A residency determination will not be set aside unless it is arbitrary and capricious (Appeal of Brown, 46 Ed Dept Rep 584, Decision No. 15,602; Appeals of Marston and Gunderson, 46 id. 580, Decision No. 15,601; Appeal of Bodden, 46 id. 98, Decision No. 15,452).  In an appeal to the Commissioner, the petitioner has the burden of demonstrating a clear legal right to the relief requested and the burden of establishing the facts upon which petitioner seeks relief (8 NYCRR §275.10; Appeals of Marston and Gunderson, 46 Ed Dept Rep 580, Decision No. 15,601; Appeal of Bodden, 46 id. 98, Decision No. 15,452).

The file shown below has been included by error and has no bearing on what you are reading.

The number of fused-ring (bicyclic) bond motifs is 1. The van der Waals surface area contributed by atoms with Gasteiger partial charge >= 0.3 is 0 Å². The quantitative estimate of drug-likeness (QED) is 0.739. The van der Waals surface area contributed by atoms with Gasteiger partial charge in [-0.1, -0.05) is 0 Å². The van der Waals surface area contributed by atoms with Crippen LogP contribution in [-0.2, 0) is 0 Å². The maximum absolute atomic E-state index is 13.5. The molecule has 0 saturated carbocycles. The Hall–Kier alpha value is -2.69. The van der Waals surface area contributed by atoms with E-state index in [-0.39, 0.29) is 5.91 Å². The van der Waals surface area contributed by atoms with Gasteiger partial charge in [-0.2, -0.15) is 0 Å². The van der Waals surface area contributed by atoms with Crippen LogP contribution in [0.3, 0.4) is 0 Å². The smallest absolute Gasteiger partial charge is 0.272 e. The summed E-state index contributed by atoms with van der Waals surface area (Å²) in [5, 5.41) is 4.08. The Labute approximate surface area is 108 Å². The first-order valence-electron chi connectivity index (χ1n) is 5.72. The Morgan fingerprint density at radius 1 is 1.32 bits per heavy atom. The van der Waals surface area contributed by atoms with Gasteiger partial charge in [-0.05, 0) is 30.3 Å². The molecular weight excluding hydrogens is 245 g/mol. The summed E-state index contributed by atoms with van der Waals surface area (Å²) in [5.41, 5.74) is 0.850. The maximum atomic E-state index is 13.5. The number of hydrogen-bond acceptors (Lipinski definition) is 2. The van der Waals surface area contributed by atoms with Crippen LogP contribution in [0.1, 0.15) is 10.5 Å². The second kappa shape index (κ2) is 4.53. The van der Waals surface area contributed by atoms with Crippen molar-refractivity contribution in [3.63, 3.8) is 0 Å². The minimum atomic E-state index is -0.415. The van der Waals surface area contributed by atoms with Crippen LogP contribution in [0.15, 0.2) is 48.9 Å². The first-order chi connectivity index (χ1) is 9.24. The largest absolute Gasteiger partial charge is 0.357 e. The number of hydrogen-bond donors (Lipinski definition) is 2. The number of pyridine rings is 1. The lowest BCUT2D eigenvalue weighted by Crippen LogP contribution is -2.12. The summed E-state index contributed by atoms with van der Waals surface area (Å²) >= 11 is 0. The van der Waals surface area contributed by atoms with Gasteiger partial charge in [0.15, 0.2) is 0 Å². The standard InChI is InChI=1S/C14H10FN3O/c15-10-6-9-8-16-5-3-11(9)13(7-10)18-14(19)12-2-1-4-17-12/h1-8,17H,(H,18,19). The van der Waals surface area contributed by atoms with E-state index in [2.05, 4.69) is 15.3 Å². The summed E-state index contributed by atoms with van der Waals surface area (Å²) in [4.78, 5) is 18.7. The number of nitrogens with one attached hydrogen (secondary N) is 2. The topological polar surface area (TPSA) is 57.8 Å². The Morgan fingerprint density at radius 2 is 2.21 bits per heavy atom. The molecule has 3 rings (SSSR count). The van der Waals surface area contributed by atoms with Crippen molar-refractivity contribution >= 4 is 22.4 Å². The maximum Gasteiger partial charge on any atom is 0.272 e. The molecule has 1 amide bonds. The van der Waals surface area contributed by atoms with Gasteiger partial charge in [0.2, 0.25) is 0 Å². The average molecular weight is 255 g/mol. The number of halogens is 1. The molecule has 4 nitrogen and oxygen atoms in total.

Based on the record before me, I find insufficient evidence to support respondent’s determination that petitioner is not a district resident.  Respondent’s investigator observed South Forest Road on four occasions and Clearvale Drive on two.  He observed a vehicle registered to petitioner, but not always driven by petitioner, either leaving Clearvale Drive or arriving at South Forest Road.  He also observed various adults and children entering and departing from both residences and various children boarding a school bus from South Forest Road.  The investigator’s report did not identify the adults or children under surveillance and it is unclear whether the children he observed were the students in question, especially in light of petitioner’s statement that she had a blended family.  On some occasions the children were dropped off by car at South Forest Road where they then boarded the bus, and on at least one occasion the investigator was unable to determine if the children were dropped off at, or if they exited, South Forest Road before boarding the bus.